AUTHOR: Julia TITLE: Recycling the 4th DATE: 7/13/2009 04:31:00 AM ----- BODY:
When organizing a party, the general rule of thumb is that 60% of the guests will accept the invitation. Somewhere in planning a 4th of July pot-luck in the garden, I messed up the numbers, as I ended up with 15 guests.

Granted, I was thrilled that so many wonderful people could join me, I just don't have the accouterments for that many guests, and had to resort to disposable plates, cups and flatware. During a last-minute run to Target, I was thrilled to discover biodegradable plates made from recycled paper. I didn't feel as guilty about creating all that trash knowing that some of it would end up in the compost bin.
I billed the dinner as "pot-luck." But as I evaluated the guest list -- considering who would bring food vs. beverages vs. nothing at all, I decided it was best if I just cooked enough to cover all the bases. As my friend Paul teased, I could have feed all the guests just on the hors d'ouevres, never mind the assortment of salads, as well as burgers and fixin's.

Needless to say, I had leftovers. From the burger bar, I had leftover patties, tomatoes and onions. From the crudite, I had celery and carrots. Do you see where I'm going with this? With a sprig of basil from the garden and a grating of fresh parmesan, the leftovers hardly felt recycled.

Here's my original recipe with modifications for cooking with leftovers.

Pasta Bolognese

¼ cup olive oil
1 ½ cups diced yellow onions (or red onions)
½ cup diced carrot
½ cup diced celery
2 tsp. salt
1 tsp. black pepper
2 lb. ground beef (or leftover grilled hamburger patties)
2 cups tomato sauce/puree (I pureed raw tomatoes which were quite watery, negating the need for extra broth)
1 ¾ cups beef stock (no need if using fresh tomatoes that are watery)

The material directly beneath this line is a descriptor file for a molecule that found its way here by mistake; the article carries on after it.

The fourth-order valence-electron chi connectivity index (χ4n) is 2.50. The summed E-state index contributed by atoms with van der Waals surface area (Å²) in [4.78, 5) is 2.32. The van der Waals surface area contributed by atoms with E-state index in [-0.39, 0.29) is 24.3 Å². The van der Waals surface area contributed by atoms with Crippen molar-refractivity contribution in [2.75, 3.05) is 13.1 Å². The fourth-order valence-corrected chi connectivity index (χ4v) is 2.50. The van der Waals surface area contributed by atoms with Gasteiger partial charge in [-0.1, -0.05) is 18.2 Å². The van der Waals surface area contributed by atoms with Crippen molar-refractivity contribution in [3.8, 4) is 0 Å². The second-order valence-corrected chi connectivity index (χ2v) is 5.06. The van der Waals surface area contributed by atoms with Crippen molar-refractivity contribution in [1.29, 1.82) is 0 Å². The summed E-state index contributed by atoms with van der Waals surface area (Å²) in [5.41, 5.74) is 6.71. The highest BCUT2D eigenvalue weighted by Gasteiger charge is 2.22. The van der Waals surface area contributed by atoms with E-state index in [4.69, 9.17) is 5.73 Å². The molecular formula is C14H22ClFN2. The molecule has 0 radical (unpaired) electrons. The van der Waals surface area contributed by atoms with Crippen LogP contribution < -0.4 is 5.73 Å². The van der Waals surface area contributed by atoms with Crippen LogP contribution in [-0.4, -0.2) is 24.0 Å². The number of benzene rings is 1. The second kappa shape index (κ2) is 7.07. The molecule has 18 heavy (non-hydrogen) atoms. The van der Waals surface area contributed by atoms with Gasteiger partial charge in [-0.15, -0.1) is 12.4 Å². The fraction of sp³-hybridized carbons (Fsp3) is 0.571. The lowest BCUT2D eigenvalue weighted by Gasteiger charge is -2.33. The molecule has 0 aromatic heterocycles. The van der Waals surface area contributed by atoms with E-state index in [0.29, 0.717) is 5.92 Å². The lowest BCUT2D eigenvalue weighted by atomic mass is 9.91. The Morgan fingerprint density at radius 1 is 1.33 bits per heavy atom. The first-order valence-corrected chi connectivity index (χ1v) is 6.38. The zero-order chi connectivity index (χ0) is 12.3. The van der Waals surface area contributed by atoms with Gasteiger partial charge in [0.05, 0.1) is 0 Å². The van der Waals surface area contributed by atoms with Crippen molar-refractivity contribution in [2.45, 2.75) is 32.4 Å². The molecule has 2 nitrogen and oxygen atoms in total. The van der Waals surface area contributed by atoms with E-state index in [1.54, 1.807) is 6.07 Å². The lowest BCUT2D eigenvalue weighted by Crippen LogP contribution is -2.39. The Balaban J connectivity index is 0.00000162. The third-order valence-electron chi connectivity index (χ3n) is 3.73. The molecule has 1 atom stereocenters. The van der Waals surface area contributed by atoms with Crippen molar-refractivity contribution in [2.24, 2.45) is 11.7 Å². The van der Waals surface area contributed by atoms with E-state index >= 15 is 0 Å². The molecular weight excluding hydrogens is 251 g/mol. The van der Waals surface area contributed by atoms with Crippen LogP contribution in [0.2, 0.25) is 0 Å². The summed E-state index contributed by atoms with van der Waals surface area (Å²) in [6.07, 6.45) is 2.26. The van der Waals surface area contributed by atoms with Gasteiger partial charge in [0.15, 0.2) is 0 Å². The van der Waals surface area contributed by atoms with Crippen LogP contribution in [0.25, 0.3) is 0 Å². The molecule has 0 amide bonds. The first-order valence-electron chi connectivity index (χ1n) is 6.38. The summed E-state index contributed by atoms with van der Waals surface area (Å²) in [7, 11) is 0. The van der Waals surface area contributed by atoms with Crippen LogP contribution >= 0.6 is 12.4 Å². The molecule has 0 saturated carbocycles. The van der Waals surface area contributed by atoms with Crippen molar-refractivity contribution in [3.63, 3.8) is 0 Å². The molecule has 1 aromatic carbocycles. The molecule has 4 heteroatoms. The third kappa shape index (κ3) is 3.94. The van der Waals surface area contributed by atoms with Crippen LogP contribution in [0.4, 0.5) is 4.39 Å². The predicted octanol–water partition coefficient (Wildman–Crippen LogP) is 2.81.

1 cup dry white wine (surprise, surprise, I had left over of this too)


1. Heat olive oil over medium heat in a large sauce pan. Add onions, stirring occasionally, until wilted and lightly browned. Add carrots, celery, salt and pepper and continue to cook for 5 minutes

2. Season meat with salt and pepper. Add to pan, breaking up meat with back of a spoon. Continue cooking until meat is cooked through, about 5 minutes.

3. Add tomato sauce, wine and stock. Simmer for a very long time.

4. Adjust seasoning with salt and pepper. Serve with pasta, or use for your favorite lasagna recipe

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----- COMMENT: AUTHOR:Anonymous Lydia (The Perfect Pantry) DATE:7/13/2009 08:06:00 AM Great way to use up leftover hamburgers. I often grill the leftovers and crumble them into a ziploc bag. The bag goes in the freezer, and when it's time to make a soup or stew, or a filling for quesadillas, I just pull out my baggie and I'm ready to go. (And, by the way, I can't ever imagine a guest in your home going hungry!) ----- COMMENT: AUTHOR:Blogger T.W. Barritt at Culinary Types DATE:7/13/2009 08:53:00 AM I love culinary recycling tips - great work! (And, I'm still working through variations of the beef tenderloin from the 4th of July!) ----- COMMENT: AUTHOR:Anonymous noble pig DATE:7/13/2009 11:14:00 AM That was a great idea. I'm not sure my head would have gone there! I will remember it now. ----- COMMENT: AUTHOR:Blogger Karine DATE:7/14/2009 12:18:00 AM Pasta are always good to clean up the fridge.. Your recipe lloks yummy! ----- COMMENT: AUTHOR:Anonymous Kristen DATE:7/14/2009 05:22:00 PM I always struggle with what to do with leftover food. Great ideas here! ----- COMMENT: AUTHOR:Blogger Julia DATE:7/15/2009 07:33:00 AM Lydia -- that's a great idea too! Though, this is the first time I've had leftover burgers... :)

T.W. How many different ways have you cooked it?

noble pig -- I'm sure you would have come up with something delicious, too.

Karine -- so true. It's like the sponge for leftovers.

Kristen - definitely requires a little flexibility. ----- --------